At any time, the main wayside router comprises a routing address of the vehicle over the access point that is associated to selected client of train over the corresponding cluster router. This address is transmitted from the train router to the main wayside router in the frequently sent routing scheme. Therefore, the train router and the main wayside router are permanently informed on the routing scheme that should be used at any moment the train is moving. Once again, the routing scheme is transparent for the clients in the train, because after monitoring the best radio-frequency signal, only both train and main wayside routers manage the in- and outgoing data routing by permanently exchanging a preferred routing scheme according to a high quality radio-frequency criterion. The clients are only used as data gateway between train and main wayside routers, but their possible roaming means have not to be used.

As a result, the cluster routers, the access points and their corresponding clients belong to a single radio frequency based network like a WLAN (Wireless Local Area Network) even if the wayside network is composed of several subnets. The switching over a new client is however provided there at the train and the cluster routers.

The train router can manage the data routing by means of a vehicle or, by coupled train units, a train specific and periodically actualized simple data table with a first client identifier, a corresponding radio-frequency's quality and a second access point identifier linked to the wayside network over an attached cluster router. By change of the data table content said new content is transmitted to main wayside router over the selected client, then its associated access point and the attached cluster router. Then the content of the table is stored at the main wayside router until a new content is provided from train router. By coupled train units, the data table can also contain a further train unit identifier. Hence, the routing of the invention is based on a very simple and reliable procedure.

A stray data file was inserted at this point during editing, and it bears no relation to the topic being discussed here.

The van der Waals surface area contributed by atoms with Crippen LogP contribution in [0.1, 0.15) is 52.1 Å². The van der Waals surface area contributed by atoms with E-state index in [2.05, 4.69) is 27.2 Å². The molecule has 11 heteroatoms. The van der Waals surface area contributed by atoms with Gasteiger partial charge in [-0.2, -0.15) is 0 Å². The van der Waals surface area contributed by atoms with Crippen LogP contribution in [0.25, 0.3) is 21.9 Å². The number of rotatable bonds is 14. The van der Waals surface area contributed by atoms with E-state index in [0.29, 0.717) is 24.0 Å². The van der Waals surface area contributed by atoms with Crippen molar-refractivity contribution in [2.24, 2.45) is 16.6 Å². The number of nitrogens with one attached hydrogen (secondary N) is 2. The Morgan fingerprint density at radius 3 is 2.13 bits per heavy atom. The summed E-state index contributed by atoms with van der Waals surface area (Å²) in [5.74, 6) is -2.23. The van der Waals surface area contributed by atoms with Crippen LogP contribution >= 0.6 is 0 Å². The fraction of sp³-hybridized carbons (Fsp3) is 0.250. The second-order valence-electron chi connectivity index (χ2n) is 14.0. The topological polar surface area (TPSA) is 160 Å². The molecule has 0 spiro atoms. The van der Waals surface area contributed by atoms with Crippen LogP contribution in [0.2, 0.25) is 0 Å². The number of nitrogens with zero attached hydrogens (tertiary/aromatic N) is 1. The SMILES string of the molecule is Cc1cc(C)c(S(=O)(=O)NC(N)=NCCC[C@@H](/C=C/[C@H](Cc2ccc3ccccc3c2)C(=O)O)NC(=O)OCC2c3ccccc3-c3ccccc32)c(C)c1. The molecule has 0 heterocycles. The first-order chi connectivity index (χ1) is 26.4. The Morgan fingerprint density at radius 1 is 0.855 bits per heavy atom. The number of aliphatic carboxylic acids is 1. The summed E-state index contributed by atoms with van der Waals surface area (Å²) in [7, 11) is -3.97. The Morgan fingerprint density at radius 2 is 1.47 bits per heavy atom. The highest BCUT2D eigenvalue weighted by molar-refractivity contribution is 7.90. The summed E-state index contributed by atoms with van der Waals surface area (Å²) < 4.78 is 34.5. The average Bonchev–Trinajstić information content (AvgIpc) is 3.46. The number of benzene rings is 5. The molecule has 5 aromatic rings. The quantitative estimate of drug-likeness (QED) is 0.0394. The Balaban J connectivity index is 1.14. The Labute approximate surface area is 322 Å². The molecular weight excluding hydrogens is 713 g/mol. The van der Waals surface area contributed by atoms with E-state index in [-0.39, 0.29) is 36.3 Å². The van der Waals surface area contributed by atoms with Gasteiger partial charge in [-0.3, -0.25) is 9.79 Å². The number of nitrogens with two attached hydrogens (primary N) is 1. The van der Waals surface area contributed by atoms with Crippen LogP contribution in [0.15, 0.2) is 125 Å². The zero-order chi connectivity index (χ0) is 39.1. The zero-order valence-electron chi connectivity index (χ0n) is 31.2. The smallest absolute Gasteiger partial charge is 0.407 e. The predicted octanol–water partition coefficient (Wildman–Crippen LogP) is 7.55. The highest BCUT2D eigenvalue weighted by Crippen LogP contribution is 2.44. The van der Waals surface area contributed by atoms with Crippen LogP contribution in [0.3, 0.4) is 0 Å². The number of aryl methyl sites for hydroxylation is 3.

If the clients support a broadband data transfer, the invention makes it possible to exchange continuously data with a high speed. By this way, if at least one of the clients in the train comprises a acquisition and/or rendering device for real-time data, some very useful applications can be used in order to get data from the train and/or to send data from the wayside to a train or to a train unit. For example, a video or sound monitoring application in the train can be provided by using cameras or microphones so that wayside operators can request train data stream over a wayside server. By this way, the safety and security in the train can be reliably enhanced.

On a second hand, a permanent transmission of data or instructions from the main wayside router is always possible over which some applications in the train can be initiated. An application can be provided in order to inform passenger of the train over a client linked to a video display or a speaker. Further applications could be useful for the rail train management over a client linked to control devices of the train, especially if the train is entirely driven from wayside operators.

BRIEF DESCRIPTION OF THE SEVERAL VIEWS OF THE DRAWINGS